The illustration I use in Bible class is a child and a hot stove. The loving parent is not the permissive one, but the one who turns the child (repentance) away from what is harmful. To focus anywhere other than repentance and faith, which I dare say should be the goal of sermons, is really not loving at all, for it does not call people away from sin. As Pastor Woodford so rightly states, Lutheran theology loves people because it calls them to repentance and faith in Christ.

    God bless!

  3. “Rick Warren has much to say about the purpose of the church, as does C. Peter Wagner and Brian McLaren, not to mention Kevin DeYoung, Mark Driscoll, Bill Hybels, and Rob Bell, just to name a few of the more high profile North American voices.”

    Are you serious? I’m just asking. I thought confessional lutherans would consider guys like Rick Warren, Bill Hybels, C Peter Wagner, Rob Bell, and Brian McLaren apostate. It’s just a question.

    • Thanks for your question Bill,

      I was not specifically endorsing what any of these gentlemen were and are saying. I will acknowledge they may have some thoughtful things to say from time to time. But my larger point was to demonstrate that first, there is not agreement even among the latest church movement’s leaders, and second, that each individual will have a particular theology to which they (implicitly or explicitly) subscribe to within that movement. In short, you are correct that confessional Lutherans do not subscribe to the theology of these individuals. In fact, some of it can be quite antithetical to Lutheran theology. However, I would suggest that does not mean we cannot read what they have to say and interact with it in a respectful and honest way. I tend to be one who likes to keep up on the theological trends of the day and then compare them to how confessional Lutheran theology addresses the context of today.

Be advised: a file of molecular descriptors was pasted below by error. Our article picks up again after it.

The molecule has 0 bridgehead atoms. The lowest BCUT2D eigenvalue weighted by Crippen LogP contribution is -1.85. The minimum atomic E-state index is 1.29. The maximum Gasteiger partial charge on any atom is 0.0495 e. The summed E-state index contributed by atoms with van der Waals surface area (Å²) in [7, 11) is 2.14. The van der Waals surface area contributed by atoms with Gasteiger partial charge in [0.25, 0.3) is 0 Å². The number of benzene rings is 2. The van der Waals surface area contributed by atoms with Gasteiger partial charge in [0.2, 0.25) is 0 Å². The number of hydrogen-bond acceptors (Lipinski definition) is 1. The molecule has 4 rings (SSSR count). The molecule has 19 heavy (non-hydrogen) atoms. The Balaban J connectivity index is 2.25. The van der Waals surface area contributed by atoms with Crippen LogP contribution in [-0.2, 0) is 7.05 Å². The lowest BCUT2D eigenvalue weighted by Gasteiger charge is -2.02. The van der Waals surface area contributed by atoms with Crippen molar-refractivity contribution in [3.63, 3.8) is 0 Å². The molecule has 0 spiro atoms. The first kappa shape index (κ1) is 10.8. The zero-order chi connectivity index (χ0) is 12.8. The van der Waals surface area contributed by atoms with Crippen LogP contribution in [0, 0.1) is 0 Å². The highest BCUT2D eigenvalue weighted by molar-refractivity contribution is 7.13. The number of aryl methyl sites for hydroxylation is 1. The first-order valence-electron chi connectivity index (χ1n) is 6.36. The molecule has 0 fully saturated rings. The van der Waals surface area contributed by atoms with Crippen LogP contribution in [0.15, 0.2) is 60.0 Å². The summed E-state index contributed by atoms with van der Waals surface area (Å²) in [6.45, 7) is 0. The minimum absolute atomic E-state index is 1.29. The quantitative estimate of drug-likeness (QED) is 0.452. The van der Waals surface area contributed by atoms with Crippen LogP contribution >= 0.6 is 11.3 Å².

Rev. Woodford

  4. Hey there! This post couldn’t be written any better! Reading through this post reminds me of my old room mate! He always kept talking about this. I will forward this page to him. Fairly certain he will have a good read. Thank you for sharing!